The famous hat-trick scored by Sir Alex Ferguson for St Johnstone against Rangers in 1963 has taken centre stage ahead of the release of a new documentary about the football legend.
Sir Alex Ferguson: Never Give In will premiere at the Glasgow Film Festival next month before its launch on Amazon Prime Video on May 29.
At the forefront of its publicity push has been a snap of Sir Alex reading the Sunday Mail the day after his Ibrox treble.
Sir Alex Ferguson: Never Give In
The definitive portrait of an unrivalled football career
Available on Amazon Prime Video in the UK & Ireland from 29 May 2021 pic.twitter.com/JOrtX7Gqhp
— Amazon Prime Video Sport (@primevideosport) February 17, 2021
The iconic picture was shared across the world yesterday after news of the film was broken by Hollywood news giant Deadline.
Incredibly, Sir Alex was a disillusioned Saints fringe player on the verge of quitting football to start a new life in Canada before the hat-trick against his future employers.
In 2010, he said: “I was part-time and in a reserve game against Airdrie I broke my eyebrow, cheekbone and nose and was out for months.
‘That’s it – I am finished’
“They put this massive plaster cast on my face.
“After I came back from the injury I played three reserve games. We lost 8-1, 7-0 and 9-2. I said ‘That’s it – I am finished’.
“I took out papers to emigrate to Canada.
“On the Friday, my brother’s girlfriend phoned up my manager at St Johnstone and told him I had the flu.
“But when I arrived home from a night at the swimming baths with my pals, my mother tore into me.
“She said, ‘I’ve had a telegram from your manager – get down to the telephone booth and call him’.
Turning point for a young Alex Ferguson
“The manager said, ‘Report to the Bath Hotel tomorrow, you’re playing against Rangers’.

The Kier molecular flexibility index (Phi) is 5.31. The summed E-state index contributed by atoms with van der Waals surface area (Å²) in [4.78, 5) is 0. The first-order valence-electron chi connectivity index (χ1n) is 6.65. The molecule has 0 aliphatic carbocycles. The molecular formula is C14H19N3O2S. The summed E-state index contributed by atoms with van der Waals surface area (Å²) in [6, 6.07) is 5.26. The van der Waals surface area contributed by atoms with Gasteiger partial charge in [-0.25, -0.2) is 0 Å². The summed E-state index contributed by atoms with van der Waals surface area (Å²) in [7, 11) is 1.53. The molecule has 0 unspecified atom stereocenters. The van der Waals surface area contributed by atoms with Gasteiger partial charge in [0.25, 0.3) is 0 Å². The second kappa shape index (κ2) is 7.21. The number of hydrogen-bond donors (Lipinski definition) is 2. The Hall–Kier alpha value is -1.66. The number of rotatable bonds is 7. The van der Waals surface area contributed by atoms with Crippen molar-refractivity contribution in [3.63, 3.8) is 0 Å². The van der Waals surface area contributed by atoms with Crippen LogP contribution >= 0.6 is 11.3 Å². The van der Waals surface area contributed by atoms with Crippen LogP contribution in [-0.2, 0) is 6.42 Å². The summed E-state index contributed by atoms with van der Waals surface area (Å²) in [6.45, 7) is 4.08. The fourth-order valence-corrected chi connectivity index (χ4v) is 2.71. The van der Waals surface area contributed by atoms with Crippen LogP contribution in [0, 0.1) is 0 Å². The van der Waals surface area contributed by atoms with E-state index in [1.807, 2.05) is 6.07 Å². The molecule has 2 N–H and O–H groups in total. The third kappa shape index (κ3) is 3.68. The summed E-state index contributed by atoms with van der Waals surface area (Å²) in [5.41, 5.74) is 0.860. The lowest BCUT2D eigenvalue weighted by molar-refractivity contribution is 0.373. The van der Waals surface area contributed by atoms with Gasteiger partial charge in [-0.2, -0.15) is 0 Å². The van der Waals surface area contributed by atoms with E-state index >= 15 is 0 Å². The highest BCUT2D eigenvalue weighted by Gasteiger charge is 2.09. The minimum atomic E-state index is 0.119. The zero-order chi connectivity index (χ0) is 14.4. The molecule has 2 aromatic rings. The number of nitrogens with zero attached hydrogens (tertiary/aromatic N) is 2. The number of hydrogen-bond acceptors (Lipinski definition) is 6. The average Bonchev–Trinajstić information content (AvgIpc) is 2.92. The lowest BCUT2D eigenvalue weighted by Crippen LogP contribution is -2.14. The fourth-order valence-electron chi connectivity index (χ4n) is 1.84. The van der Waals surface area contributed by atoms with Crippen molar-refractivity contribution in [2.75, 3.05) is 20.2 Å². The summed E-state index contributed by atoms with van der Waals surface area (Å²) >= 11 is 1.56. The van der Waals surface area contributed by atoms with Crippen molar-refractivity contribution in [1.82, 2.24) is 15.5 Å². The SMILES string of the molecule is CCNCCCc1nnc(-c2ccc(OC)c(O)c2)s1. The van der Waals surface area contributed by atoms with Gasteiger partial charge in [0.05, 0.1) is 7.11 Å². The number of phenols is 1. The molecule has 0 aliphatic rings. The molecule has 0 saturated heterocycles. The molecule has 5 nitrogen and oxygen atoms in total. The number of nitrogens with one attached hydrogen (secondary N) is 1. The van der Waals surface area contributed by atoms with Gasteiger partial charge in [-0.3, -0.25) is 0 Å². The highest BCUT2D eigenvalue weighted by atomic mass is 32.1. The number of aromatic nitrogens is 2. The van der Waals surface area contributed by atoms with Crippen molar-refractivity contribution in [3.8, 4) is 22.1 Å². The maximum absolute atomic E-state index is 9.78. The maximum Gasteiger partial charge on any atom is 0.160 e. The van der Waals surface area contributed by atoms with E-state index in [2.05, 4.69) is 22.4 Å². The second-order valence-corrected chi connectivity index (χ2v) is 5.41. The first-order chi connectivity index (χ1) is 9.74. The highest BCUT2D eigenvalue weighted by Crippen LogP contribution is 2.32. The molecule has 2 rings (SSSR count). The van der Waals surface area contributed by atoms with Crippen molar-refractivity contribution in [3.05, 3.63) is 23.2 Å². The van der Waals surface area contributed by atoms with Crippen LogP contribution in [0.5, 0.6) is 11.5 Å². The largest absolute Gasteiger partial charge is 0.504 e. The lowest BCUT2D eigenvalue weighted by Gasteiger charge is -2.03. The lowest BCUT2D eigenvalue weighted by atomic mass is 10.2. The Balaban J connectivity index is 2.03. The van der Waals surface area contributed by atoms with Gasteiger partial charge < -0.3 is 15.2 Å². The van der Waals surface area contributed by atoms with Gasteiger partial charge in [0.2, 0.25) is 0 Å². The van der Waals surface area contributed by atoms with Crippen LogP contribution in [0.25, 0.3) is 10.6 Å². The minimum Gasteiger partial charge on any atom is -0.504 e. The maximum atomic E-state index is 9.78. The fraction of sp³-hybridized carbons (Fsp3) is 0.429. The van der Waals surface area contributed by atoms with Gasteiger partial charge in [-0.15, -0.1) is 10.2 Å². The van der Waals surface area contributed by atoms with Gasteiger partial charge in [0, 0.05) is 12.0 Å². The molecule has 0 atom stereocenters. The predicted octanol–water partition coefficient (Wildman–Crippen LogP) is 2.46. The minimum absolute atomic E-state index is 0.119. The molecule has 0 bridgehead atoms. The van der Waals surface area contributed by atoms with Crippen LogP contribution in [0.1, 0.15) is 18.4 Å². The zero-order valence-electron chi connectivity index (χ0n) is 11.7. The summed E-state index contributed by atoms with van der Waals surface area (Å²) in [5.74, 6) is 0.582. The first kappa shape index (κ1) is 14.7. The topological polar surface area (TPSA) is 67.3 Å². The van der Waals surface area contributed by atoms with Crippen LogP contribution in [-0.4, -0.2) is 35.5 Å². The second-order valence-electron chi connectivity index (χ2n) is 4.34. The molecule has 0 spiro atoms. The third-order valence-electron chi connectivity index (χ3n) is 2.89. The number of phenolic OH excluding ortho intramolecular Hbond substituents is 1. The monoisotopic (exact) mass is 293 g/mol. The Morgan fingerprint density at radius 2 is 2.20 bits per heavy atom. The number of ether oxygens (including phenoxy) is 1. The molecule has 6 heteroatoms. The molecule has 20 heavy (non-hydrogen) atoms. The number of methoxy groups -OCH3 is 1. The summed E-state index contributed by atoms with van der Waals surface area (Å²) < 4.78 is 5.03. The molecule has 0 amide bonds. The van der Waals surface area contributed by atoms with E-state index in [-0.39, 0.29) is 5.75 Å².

“I scored a hat trick and became the first player to do so against Rangers at Ibrox – it changed my life.
“I became a full-time footballer in the summer and never looked back.”
The British game’s greatest ever manager got in touch with St Johnstone historians Alastair Blair and Brian Doyle last year to discuss their book Hagiography: The Great Saints.
1941 | Happy Birthday to former St Johnstone striker Alex Ferguson. pic.twitter.com/XP8ae3Cqda
— Saints On This Day (@SaintsOTD) December 31, 2020
Alastair said: “We were aware that Sir Alex doesn’t look back on his time at St Johnstone as the most joyous time of his career.
“So it was a genuine thrill when I took a call from a number withheld while in the car and it turned out to be Sir Alex.
“I just about crashed. But I swiftly pulled over and he was happy to reminisce about his Muirton Park days.
1964 | A photo of Alex Ferguson in goal for St Johnstone, during a 4-1 defeat to Hearts at Muirton Park, after Harry Fallon was injured.
Pic from @HeartsMuseum. pic.twitter.com/fCZjfTHYSM
— Saints On This Day (@SaintsOTD) February 1, 2021
“Sir Alex told us, ‘History is the most important thing there is. Without its history, a club is nothing.’
“His memory is phenomenal, recalling the challenge of combining an apprenticeship on Clydeside with making it to Perth via bus and train in the Bobby Brown era.”
Contributions from former players
Sir Alex Ferguson: Never Give – directed by his son Jason – includes unseen archive footage and interviews with several former star players including Eric Cantona and Ryan Giggs.
It also features testimonies from former Dundee boss Archie Knox – Sir Alex’s No2 at Aberdeen – and Dark Blues technical director Gordon Strachan, who is now on good terms with his old Dons and Manchester United manager after a famous fallout.
Speaking about the documentary, Sir Alex said: “Losing my memory was my biggest fear when I suffered a brain haemorrhage in 2018.
“In the making of this film I was able to revisit the most important moments of my life, good and bad.
“Having my son Jason direct this film has ensured an honest and intimate account.”